And the Show Goes On

| April 6, 2015 | 0 Comments

Props went missing, the lighting person can’t do it anymore, the backdrop was inadvertently taken down, rolled up and stuck in an office…and now the lead has lost his voice. Problems? Yes. But to this troupe of seniors putting on “Guy and Dolls” these challenges were just what the doctor ordered.

It seems that research shows this is just the sort of thing that keeps a mind sharp as it ages. As a member of the Osher Lifelong Learning Institute at UCSD I spend a lot of time with other seniors seeking an enhancement of life after retirement. This was my first time working on one of the many plays Osher puts on and it was a wonderful experience.

As a newcomer to theater world I wanted to just get my toes wet by acting as the stage manager rather than a performer. I was in charge of props, scenery and making sure the actors had what they needed. When I say props and scenery I am being generous. We perform in a classroom at UCSD using whatever we can come up with. One wall is our stage area and background. Chairs facing that wall are for the audience. Screens set up on either side provide a stage right and stage left for actors to enter and exit.

The performers come up with costumes made from combining clothes they already have with purchases of other needed items. Big purchases for “Guys and Dolls” were fake carnations for the gamblers, two bridal veils for the finale and a vinyl backdrop of New York City that was fastened to the wall with stick pins. Mink stoles for a musical number were represented by any kind of black wrap the women had at home. But it was all just fine, it gave exactly the impression they wanted.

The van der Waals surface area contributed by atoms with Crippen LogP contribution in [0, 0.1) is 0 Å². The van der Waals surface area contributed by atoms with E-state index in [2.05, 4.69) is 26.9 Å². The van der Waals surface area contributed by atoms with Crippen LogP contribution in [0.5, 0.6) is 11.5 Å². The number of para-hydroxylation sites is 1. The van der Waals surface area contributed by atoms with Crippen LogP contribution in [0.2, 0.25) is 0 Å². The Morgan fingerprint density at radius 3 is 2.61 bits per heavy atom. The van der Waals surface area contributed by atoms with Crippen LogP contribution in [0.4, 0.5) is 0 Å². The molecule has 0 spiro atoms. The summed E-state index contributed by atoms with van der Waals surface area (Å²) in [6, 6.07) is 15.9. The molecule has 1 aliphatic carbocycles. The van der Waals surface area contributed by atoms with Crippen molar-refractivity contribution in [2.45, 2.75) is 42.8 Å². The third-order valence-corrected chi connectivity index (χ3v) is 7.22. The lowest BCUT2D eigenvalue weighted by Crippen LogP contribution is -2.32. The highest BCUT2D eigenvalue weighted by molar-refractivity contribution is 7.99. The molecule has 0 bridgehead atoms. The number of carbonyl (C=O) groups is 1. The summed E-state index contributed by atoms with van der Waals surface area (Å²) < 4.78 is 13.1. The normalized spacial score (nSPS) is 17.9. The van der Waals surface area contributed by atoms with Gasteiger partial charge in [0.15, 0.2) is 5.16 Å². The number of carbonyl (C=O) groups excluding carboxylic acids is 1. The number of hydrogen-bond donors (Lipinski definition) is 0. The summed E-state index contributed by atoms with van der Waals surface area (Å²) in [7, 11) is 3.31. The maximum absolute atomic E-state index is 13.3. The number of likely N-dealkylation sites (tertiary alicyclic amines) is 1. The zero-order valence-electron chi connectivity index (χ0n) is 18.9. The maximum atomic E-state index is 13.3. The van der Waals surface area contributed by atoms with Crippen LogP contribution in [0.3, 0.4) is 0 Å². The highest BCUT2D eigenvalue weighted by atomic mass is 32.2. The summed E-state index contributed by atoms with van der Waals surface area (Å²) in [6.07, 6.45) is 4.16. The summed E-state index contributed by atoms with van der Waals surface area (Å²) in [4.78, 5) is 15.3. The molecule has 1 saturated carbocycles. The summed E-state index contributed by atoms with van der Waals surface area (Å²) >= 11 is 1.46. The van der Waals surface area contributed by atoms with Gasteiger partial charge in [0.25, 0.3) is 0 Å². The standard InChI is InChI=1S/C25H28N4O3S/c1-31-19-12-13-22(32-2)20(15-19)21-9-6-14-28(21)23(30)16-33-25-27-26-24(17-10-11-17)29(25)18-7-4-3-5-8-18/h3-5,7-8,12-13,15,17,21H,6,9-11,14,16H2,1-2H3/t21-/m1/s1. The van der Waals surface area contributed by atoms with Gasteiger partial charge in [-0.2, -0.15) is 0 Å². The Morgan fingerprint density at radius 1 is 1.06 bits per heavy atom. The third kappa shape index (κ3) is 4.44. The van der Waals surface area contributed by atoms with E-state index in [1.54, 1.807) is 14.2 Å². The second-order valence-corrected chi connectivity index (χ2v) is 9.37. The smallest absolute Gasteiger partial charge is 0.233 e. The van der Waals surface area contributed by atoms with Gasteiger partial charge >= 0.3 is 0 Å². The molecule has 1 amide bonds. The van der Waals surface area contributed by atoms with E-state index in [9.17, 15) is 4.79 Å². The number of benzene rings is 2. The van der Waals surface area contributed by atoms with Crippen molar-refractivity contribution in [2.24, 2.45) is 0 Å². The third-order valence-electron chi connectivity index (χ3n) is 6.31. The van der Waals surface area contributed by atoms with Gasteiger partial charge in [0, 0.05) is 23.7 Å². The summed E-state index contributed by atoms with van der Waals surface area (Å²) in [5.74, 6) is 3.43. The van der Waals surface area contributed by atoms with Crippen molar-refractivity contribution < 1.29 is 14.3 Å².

As for what to do with the leading man losing his voice at the last minute? Not to worry. Because all of the productions are done as staged readings; the actors always have their script in hand. One of the actors in a minor role volunteered to step in at the last minute. So our stalwart substitute bravely went on in a role that required not only acting but also singing.

We postponed the play a few days to give him a little more time to rehearse and to give the original actor a chance to heal in time to come back for the second of a two day performance. No one in the audience was the wiser, the first performance was as well received as the second.

For me much of the joy was the fun of being with other people in my age group who were putting in as much effort in this as they had in their much credentialed career lives. Growing older gracefully depends on many factors. Of course health is paramount and that is a given. But we also need social interaction, challenges that exercise the brain, and a reason to smile and feel happy.

Engaging in classes, lectures and activities, Osher provides all of these. I saw a group of people who may just know each other to say hi in passing become a troupe of actors dedicated to each other and to the performance. Suddenly we were all friends working together to have fun, to solve problems and come up with a finished product we were proud of. We prodded our brain to learn lines, we laughed at our myriad of mistakes and we became a temporary family. In those few months working to put on this play, we challenged ourselves, we socialized and we had a wonderful time. Now on to my next role as the director.

Tags: , ,

Category: Entertainment

About the Author ()